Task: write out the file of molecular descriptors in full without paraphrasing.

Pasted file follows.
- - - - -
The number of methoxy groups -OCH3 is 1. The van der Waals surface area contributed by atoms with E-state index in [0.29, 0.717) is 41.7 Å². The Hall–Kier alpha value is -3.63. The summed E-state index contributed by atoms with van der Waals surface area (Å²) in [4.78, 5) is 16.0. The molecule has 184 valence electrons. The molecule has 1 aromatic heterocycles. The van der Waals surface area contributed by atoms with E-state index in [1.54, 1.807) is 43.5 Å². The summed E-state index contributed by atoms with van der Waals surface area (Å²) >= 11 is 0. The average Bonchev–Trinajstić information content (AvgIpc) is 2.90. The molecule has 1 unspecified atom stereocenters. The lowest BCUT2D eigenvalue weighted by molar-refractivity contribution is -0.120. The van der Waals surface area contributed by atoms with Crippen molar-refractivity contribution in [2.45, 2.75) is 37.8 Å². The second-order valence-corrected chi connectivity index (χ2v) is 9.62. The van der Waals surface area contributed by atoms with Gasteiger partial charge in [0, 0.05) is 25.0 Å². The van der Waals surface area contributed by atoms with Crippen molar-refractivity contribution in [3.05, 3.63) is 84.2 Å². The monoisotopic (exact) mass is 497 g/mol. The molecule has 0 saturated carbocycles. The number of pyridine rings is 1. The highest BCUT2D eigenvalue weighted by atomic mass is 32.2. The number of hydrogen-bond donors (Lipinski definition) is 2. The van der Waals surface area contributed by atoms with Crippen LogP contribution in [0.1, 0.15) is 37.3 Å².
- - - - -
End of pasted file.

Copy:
The number of methoxy groups -OCH3 is 1. The van der Waals surface area contributed by atoms with E-state index in [0.29, 0.717) is 41.7 Å². The Hall–Kier alpha value is -3.63. The summed E-state index contributed by atoms with van der Waals surface area (Å²) in [4.78, 5) is 16.0. The molecule has 184 valence electrons. The molecule has 1 aromatic heterocycles. The van der Waals surface area contributed by atoms with E-state index in [1.54, 1.807) is 43.5 Å². The summed E-state index contributed by atoms with van der Waals surface area (Å²) >= 11 is 0. The average Bonchev–Trinajstić information content (AvgIpc) is 2.90. The molecule has 1 unspecified atom stereocenters. The lowest BCUT2D eigenvalue weighted by molar-refractivity contribution is -0.120. The van der Waals surface area contributed by atoms with Crippen molar-refractivity contribution in [2.45, 2.75) is 37.8 Å². The second-order valence-corrected chi connectivity index (χ2v) is 9.62. The van der Waals surface area contributed by atoms with Gasteiger partial charge in [0, 0.05) is 25.0 Å². The van der Waals surface area contributed by atoms with Crippen molar-refractivity contribution in [3.05, 3.63) is 84.2 Å². The monoisotopic (exact) mass is 497 g/mol. The molecule has 0 saturated carbocycles. The number of pyridine rings is 1. The highest BCUT2D eigenvalue weighted by atomic mass is 32.2. The number of hydrogen-bond donors (Lipinski definition) is 2. The van der Waals surface area contributed by atoms with Crippen LogP contribution in [0.1, 0.15) is 37.3 Å².